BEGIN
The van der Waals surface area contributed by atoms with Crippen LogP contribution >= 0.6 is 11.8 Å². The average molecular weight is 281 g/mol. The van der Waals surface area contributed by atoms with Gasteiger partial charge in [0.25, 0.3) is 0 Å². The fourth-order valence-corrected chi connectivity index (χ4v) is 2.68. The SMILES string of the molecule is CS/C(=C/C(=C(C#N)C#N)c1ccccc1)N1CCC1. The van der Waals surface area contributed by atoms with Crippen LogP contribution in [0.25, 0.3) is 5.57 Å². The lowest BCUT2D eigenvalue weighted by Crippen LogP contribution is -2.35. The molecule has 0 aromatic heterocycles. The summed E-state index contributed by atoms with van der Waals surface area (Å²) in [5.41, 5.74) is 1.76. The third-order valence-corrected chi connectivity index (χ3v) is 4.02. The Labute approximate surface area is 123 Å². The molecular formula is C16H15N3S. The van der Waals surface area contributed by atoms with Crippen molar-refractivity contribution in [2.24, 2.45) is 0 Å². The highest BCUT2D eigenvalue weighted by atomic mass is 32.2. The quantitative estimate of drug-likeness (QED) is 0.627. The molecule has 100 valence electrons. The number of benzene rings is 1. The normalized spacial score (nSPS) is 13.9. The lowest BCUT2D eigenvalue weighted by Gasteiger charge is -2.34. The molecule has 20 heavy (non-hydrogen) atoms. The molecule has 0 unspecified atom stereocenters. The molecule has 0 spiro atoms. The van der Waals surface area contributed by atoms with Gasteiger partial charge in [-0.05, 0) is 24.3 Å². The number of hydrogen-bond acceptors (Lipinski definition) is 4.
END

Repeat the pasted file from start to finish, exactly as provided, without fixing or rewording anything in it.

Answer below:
The van der Waals surface area contributed by atoms with Crippen LogP contribution >= 0.6 is 11.8 Å². The average molecular weight is 281 g/mol. The van der Waals surface area contributed by atoms with Gasteiger partial charge in [0.25, 0.3) is 0 Å². The fourth-order valence-corrected chi connectivity index (χ4v) is 2.68. The SMILES string of the molecule is CS/C(=C/C(=C(C#N)C#N)c1ccccc1)N1CCC1. The van der Waals surface area contributed by atoms with Crippen LogP contribution in [0.25, 0.3) is 5.57 Å². The lowest BCUT2D eigenvalue weighted by Crippen LogP contribution is -2.35. The molecule has 0 aromatic heterocycles. The summed E-state index contributed by atoms with van der Waals surface area (Å²) in [5.41, 5.74) is 1.76. The third-order valence-corrected chi connectivity index (χ3v) is 4.02. The Labute approximate surface area is 123 Å². The molecular formula is C16H15N3S. The van der Waals surface area contributed by atoms with Crippen molar-refractivity contribution in [2.24, 2.45) is 0 Å². The highest BCUT2D eigenvalue weighted by atomic mass is 32.2. The quantitative estimate of drug-likeness (QED) is 0.627. The molecule has 100 valence electrons. The number of benzene rings is 1. The normalized spacial score (nSPS) is 13.9. The lowest BCUT2D eigenvalue weighted by Gasteiger charge is -2.34. The molecule has 20 heavy (non-hydrogen) atoms. The molecule has 0 unspecified atom stereocenters. The molecule has 0 spiro atoms. The van der Waals surface area contributed by atoms with Gasteiger partial charge in [-0.05, 0) is 24.3 Å². The number of hydrogen-bond acceptors (Lipinski definition) is 4.